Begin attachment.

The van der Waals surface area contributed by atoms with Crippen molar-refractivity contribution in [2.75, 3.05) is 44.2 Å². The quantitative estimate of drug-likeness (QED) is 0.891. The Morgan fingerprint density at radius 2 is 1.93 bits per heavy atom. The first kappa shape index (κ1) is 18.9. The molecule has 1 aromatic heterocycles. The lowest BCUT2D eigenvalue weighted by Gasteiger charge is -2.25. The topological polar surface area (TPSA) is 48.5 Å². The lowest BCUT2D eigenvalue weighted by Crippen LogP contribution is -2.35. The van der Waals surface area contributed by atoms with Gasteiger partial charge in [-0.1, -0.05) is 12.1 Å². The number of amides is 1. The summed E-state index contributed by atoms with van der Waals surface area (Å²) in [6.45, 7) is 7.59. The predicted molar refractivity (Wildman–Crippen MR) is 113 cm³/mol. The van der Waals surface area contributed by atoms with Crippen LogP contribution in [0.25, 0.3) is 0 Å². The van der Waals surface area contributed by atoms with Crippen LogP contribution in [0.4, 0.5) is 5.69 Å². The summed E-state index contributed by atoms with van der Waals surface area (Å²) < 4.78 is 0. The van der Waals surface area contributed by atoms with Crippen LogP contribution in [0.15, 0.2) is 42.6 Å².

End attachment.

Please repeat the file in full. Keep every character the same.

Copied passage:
The van der Waals surface area contributed by atoms with Crippen molar-refractivity contribution in [2.75, 3.05) is 44.2 Å². The quantitative estimate of drug-likeness (QED) is 0.891. The Morgan fingerprint density at radius 2 is 1.93 bits per heavy atom. The first kappa shape index (κ1) is 18.9. The molecule has 1 aromatic heterocycles. The lowest BCUT2D eigenvalue weighted by Gasteiger charge is -2.25. The topological polar surface area (TPSA) is 48.5 Å². The lowest BCUT2D eigenvalue weighted by Crippen LogP contribution is -2.35. The van der Waals surface area contributed by atoms with Gasteiger partial charge in [-0.1, -0.05) is 12.1 Å². The number of amides is 1. The summed E-state index contributed by atoms with van der Waals surface area (Å²) in [6.45, 7) is 7.59. The predicted molar refractivity (Wildman–Crippen MR) is 113 cm³/mol. The van der Waals surface area contributed by atoms with Crippen LogP contribution in [0.25, 0.3) is 0 Å². The van der Waals surface area contributed by atoms with Crippen LogP contribution in [0.4, 0.5) is 5.69 Å². The summed E-state index contributed by atoms with van der Waals surface area (Å²) < 4.78 is 0. The van der Waals surface area contributed by atoms with Crippen LogP contribution in [0.15, 0.2) is 42.6 Å².